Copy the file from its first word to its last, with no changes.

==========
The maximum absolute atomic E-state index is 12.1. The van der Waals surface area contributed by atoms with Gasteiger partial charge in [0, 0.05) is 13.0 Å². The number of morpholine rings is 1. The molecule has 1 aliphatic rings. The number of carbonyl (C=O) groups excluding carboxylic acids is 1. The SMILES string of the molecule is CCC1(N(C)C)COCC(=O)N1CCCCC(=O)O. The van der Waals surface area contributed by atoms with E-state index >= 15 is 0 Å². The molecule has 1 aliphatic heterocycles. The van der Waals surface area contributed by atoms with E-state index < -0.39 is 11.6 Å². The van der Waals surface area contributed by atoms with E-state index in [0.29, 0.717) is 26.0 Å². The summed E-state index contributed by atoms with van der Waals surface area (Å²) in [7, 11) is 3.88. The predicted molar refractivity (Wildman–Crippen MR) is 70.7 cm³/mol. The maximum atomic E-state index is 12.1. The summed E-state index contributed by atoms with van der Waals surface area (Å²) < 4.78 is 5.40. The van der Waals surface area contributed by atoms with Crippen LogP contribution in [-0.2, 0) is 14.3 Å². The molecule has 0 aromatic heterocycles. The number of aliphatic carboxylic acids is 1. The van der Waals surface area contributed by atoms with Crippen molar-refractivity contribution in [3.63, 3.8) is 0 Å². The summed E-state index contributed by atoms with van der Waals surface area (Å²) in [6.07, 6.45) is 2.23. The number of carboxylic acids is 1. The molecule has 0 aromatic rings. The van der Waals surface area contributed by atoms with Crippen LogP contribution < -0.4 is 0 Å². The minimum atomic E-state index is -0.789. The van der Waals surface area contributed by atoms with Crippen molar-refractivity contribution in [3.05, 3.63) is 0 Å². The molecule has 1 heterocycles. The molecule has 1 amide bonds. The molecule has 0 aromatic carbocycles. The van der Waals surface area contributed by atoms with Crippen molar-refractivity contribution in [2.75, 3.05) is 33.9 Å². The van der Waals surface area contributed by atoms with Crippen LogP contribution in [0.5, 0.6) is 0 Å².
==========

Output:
The maximum absolute atomic E-state index is 12.1. The van der Waals surface area contributed by atoms with Gasteiger partial charge in [0, 0.05) is 13.0 Å². The number of morpholine rings is 1. The molecule has 1 aliphatic rings. The number of carbonyl (C=O) groups excluding carboxylic acids is 1. The SMILES string of the molecule is CCC1(N(C)C)COCC(=O)N1CCCCC(=O)O. The van der Waals surface area contributed by atoms with E-state index >= 15 is 0 Å². The molecule has 1 aliphatic heterocycles. The van der Waals surface area contributed by atoms with E-state index < -0.39 is 11.6 Å². The van der Waals surface area contributed by atoms with E-state index in [0.29, 0.717) is 26.0 Å². The summed E-state index contributed by atoms with van der Waals surface area (Å²) in [7, 11) is 3.88. The predicted molar refractivity (Wildman–Crippen MR) is 70.7 cm³/mol. The maximum atomic E-state index is 12.1. The summed E-state index contributed by atoms with van der Waals surface area (Å²) < 4.78 is 5.40. The van der Waals surface area contributed by atoms with Crippen LogP contribution in [-0.2, 0) is 14.3 Å². The molecule has 0 aromatic heterocycles. The number of aliphatic carboxylic acids is 1. The van der Waals surface area contributed by atoms with Crippen molar-refractivity contribution in [3.63, 3.8) is 0 Å². The summed E-state index contributed by atoms with van der Waals surface area (Å²) in [6.07, 6.45) is 2.23. The number of carboxylic acids is 1. The molecule has 0 aromatic rings. The van der Waals surface area contributed by atoms with Crippen LogP contribution < -0.4 is 0 Å². The minimum atomic E-state index is -0.789. The van der Waals surface area contributed by atoms with Crippen molar-refractivity contribution in [3.05, 3.63) is 0 Å². The molecule has 1 heterocycles. The molecule has 1 amide bonds. The molecule has 0 aromatic carbocycles. The van der Waals surface area contributed by atoms with Crippen molar-refractivity contribution in [2.75, 3.05) is 33.9 Å². The van der Waals surface area contributed by atoms with Crippen LogP contribution in [0.5, 0.6) is 0 Å².